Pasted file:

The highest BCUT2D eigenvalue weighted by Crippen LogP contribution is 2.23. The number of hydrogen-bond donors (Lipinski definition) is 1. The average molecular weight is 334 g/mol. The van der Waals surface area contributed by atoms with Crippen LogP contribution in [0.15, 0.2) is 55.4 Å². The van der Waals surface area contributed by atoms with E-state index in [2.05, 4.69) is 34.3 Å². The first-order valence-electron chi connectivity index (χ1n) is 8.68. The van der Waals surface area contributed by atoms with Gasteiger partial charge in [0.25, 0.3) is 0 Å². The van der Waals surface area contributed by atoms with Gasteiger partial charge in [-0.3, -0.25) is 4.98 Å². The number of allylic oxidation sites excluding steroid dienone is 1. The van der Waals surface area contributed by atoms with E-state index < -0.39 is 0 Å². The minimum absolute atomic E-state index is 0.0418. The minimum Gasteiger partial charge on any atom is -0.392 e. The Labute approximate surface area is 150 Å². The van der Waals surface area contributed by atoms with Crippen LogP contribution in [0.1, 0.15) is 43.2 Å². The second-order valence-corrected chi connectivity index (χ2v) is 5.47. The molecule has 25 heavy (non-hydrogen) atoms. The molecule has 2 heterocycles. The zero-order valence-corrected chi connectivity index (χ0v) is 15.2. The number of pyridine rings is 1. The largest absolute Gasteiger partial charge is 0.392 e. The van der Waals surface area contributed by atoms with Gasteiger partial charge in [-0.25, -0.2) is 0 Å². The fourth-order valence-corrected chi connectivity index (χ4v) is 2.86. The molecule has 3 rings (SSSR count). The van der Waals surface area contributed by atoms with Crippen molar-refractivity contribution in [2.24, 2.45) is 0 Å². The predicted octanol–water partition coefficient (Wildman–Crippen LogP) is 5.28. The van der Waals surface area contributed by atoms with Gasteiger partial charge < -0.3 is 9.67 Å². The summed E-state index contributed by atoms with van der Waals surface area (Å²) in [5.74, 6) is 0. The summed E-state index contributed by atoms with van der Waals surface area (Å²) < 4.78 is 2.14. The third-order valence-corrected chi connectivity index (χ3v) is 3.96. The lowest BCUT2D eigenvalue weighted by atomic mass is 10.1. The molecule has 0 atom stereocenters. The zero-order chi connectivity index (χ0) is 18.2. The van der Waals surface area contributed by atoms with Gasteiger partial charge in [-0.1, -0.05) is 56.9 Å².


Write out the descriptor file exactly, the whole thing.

The highest BCUT2D eigenvalue weighted by Crippen LogP contribution is 2.23. The number of hydrogen-bond donors (Lipinski definition) is 1. The average molecular weight is 334 g/mol. The van der Waals surface area contributed by atoms with Crippen LogP contribution in [0.15, 0.2) is 55.4 Å². The van der Waals surface area contributed by atoms with E-state index in [2.05, 4.69) is 34.3 Å². The first-order valence-electron chi connectivity index (χ1n) is 8.68. The van der Waals surface area contributed by atoms with Gasteiger partial charge in [0.25, 0.3) is 0 Å². The van der Waals surface area contributed by atoms with Gasteiger partial charge in [-0.3, -0.25) is 4.98 Å². The number of allylic oxidation sites excluding steroid dienone is 1. The van der Waals surface area contributed by atoms with E-state index < -0.39 is 0 Å². The minimum absolute atomic E-state index is 0.0418. The minimum Gasteiger partial charge on any atom is -0.392 e. The Labute approximate surface area is 150 Å². The van der Waals surface area contributed by atoms with Crippen LogP contribution in [0.1, 0.15) is 43.2 Å². The second-order valence-corrected chi connectivity index (χ2v) is 5.47. The molecule has 25 heavy (non-hydrogen) atoms. The molecule has 2 heterocycles. The zero-order valence-corrected chi connectivity index (χ0v) is 15.2. The number of pyridine rings is 1. The largest absolute Gasteiger partial charge is 0.392 e. The van der Waals surface area contributed by atoms with Gasteiger partial charge in [-0.25, -0.2) is 0 Å². The fourth-order valence-corrected chi connectivity index (χ4v) is 2.86. The molecule has 3 rings (SSSR count). The van der Waals surface area contributed by atoms with Crippen molar-refractivity contribution in [2.24, 2.45) is 0 Å². The predicted octanol–water partition coefficient (Wildman–Crippen LogP) is 5.28. The van der Waals surface area contributed by atoms with Gasteiger partial charge < -0.3 is 9.67 Å². The summed E-state index contributed by atoms with van der Waals surface area (Å²) in [5.74, 6) is 0. The summed E-state index contributed by atoms with van der Waals surface area (Å²) < 4.78 is 2.14. The third-order valence-corrected chi connectivity index (χ3v) is 3.96. The lowest BCUT2D eigenvalue weighted by atomic mass is 10.1. The molecule has 0 atom stereocenters. The zero-order chi connectivity index (χ0) is 18.2. The van der Waals surface area contributed by atoms with Gasteiger partial charge in [-0.1, -0.05) is 56.9 Å².